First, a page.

Linq ain’t all that distinct…

I came across an interesting programming challenge yesterday that I thought I should share.  I’m working on a relatively simple ASP.Net MVC 3 web application which has an integrated “search” feature.  Since I’m using Entity Framework 4 as my ORM, I’ve been writing a lot of Linq queries.  The query I am using that caused me some head-scratching was:

 var query = from f in _ctx.FollowUps
             from p in _ctx.Patients
             orderby p.PatientName 
             where (f.CarePlan.Contains(currTerm) ||
                    f.ImagingResult.Contains(currTerm))
             select new FollowupResult()
             {
                   FollowupID = f.ID,
                   FollowupDate = f.FollowupDate,
                   CarePlan = f.CarePlan,
                   PatientName = p.PatientName,
                   DOP = p.DOP,
                   ImagingResult = f.ImagingResult,
                   PatientID = p.ID
             };

Seems pretty straightforward, right?  The query, which searches for user-specified search terms in two “free text” fields in the database and returns any matches, works just fine.  Too well, in fact.  Because the same search term could well appear in either the CarePlan or the ImagingResults fields, I “or-ed” the query, which caused duplicates to appear in my result set for any records that had the search term in both fields.  To wit:

Since my test patients all had the search term “good” in both fields, and I had a total of 31 patients, I knew I had a duplication problem.  Clearly, Linq was rewriting the SQL statements in such a way that it returned each hit twice.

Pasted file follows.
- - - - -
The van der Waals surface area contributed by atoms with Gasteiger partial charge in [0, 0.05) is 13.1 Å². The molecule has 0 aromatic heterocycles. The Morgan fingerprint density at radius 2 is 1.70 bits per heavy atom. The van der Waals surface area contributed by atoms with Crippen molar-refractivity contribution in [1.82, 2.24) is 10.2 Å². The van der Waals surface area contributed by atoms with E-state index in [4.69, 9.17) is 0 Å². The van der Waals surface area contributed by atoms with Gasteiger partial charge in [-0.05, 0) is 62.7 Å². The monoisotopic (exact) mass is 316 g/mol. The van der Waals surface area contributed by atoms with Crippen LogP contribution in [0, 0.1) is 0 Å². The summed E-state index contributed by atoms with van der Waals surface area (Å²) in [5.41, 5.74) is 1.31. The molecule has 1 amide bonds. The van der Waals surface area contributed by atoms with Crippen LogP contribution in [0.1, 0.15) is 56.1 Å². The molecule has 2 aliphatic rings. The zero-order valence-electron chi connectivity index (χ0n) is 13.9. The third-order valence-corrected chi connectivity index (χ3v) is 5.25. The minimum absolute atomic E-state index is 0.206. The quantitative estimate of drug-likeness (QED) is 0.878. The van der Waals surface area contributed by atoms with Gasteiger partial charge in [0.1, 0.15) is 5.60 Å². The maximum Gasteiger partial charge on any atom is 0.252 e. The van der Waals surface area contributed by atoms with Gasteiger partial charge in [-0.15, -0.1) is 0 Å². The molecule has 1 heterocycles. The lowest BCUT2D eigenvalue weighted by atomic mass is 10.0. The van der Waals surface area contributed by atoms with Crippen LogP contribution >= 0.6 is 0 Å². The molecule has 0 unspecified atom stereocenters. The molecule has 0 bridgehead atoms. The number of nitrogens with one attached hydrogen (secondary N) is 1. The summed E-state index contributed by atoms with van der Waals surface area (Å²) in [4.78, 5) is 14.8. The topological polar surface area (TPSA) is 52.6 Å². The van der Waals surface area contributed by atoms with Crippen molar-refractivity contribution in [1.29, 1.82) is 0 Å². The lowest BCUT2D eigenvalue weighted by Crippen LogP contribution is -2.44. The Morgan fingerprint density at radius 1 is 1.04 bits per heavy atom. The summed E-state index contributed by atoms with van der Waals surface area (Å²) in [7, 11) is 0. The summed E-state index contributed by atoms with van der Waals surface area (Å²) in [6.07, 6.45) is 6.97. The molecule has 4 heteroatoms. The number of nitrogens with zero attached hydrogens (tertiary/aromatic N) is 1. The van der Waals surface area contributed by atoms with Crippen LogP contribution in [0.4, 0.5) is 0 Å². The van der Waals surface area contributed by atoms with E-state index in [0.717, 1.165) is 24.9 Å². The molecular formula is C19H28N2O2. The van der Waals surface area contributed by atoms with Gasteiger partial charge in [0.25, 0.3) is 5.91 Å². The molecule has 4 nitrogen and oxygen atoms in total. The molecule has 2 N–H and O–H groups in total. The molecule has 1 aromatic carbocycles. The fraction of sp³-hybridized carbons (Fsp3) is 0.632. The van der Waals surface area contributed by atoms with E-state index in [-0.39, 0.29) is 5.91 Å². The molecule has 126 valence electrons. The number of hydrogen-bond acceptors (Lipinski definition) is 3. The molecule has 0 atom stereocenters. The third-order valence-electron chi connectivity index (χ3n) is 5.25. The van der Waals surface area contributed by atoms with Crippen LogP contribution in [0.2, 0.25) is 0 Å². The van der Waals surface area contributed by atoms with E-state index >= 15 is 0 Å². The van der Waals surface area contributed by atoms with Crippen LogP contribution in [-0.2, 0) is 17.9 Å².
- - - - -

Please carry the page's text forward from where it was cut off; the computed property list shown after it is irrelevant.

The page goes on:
Well, I could fight with Linq, but what I really needed was the equivalent of a SELECT DISTINCT() SQL statement, which (of course) Linq has.  So I just assigned the output of my query to a strongly typed list, and added the Linq Distinct() operator:

IEnumerable<FollowupResult> fups = followups.Distinct().ToList();

To my dismay, this didn’t change anything! Everything was still duplicated.  Wow, I thought, I guess Distinct isn’t so distinct!  After a little googling, though, the obvious answer appeared:   Remember in Linq that you’re dealing with classes that have methods and properties, all of which are reference-based (otherwise, they’d be structs, right?), so the distinct operator is comparing the reference of one object to the reference of another, and this means that, from an OOP perspective, they are in fact different.  So Distinct() fails.

Sigh.  What to do?

Well, it turns out that the Distinct() method accepts an overload.  Overloads, I have learned, are the API designer’s way of saying, “Yeah, I know it doesn’t really do what you want, but you can change the behavior to whatever you wish.  Just use this overload and write it yourself!”

So, now I needed to write my own comparer, based on the IEqualityComparer<TSource> class.  This comparer needs to compare a property (in this case, the PatientID property) of the objects being compared, not the object references themselves.  As I thought about this (and made an abortive run at it), it occurred to me that other duplications could conceivably occur for other search types (I won’t bother you with the details, but it seemed reasonable).  What I really needed to write was a comparer derived from IEqualityComparer() that could compare any object property I specified!  This would be a much more “generic” and useful implementation.  So I rolled up my sleeves, took a slug from my ever-present water bottle, and fired up the duct-tape programmer’s favorite development tool…Google.